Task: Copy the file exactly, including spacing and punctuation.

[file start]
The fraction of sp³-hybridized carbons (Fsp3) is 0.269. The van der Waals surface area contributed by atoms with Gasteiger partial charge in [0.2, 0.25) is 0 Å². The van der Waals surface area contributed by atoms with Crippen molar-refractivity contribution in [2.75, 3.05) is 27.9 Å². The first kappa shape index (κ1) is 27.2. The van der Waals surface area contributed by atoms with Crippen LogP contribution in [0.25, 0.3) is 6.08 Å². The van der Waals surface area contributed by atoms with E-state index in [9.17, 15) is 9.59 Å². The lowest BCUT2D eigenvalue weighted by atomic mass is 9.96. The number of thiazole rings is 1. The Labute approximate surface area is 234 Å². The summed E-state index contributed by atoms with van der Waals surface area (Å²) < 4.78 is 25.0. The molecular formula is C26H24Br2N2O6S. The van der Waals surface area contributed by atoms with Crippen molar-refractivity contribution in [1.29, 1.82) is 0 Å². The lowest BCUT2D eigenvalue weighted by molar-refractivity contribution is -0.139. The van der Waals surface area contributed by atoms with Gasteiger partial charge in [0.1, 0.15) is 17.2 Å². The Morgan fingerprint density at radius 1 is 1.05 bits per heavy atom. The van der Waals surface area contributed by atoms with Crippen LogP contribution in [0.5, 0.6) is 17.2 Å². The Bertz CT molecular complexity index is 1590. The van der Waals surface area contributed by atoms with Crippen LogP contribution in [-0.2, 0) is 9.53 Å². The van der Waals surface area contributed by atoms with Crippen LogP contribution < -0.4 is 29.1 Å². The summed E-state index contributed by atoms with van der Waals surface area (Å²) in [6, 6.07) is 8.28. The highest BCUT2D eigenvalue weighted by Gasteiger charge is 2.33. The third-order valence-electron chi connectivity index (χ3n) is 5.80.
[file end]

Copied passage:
The fraction of sp³-hybridized carbons (Fsp3) is 0.269. The van der Waals surface area contributed by atoms with Gasteiger partial charge in [0.2, 0.25) is 0 Å². The van der Waals surface area contributed by atoms with Crippen molar-refractivity contribution in [2.75, 3.05) is 27.9 Å². The first kappa shape index (κ1) is 27.2. The van der Waals surface area contributed by atoms with Crippen LogP contribution in [0.25, 0.3) is 6.08 Å². The van der Waals surface area contributed by atoms with E-state index in [9.17, 15) is 9.59 Å². The lowest BCUT2D eigenvalue weighted by atomic mass is 9.96. The number of thiazole rings is 1. The Labute approximate surface area is 234 Å². The summed E-state index contributed by atoms with van der Waals surface area (Å²) < 4.78 is 25.0. The molecular formula is C26H24Br2N2O6S. The van der Waals surface area contributed by atoms with Crippen molar-refractivity contribution in [1.29, 1.82) is 0 Å². The lowest BCUT2D eigenvalue weighted by molar-refractivity contribution is -0.139. The van der Waals surface area contributed by atoms with Gasteiger partial charge in [0.1, 0.15) is 17.2 Å². The Morgan fingerprint density at radius 1 is 1.05 bits per heavy atom. The van der Waals surface area contributed by atoms with Crippen LogP contribution in [0.5, 0.6) is 17.2 Å². The Bertz CT molecular complexity index is 1590. The van der Waals surface area contributed by atoms with Crippen LogP contribution in [-0.2, 0) is 9.53 Å². The van der Waals surface area contributed by atoms with Crippen LogP contribution < -0.4 is 29.1 Å². The summed E-state index contributed by atoms with van der Waals surface area (Å²) in [6, 6.07) is 8.28. The highest BCUT2D eigenvalue weighted by Gasteiger charge is 2.33. The third-order valence-electron chi connectivity index (χ3n) is 5.80.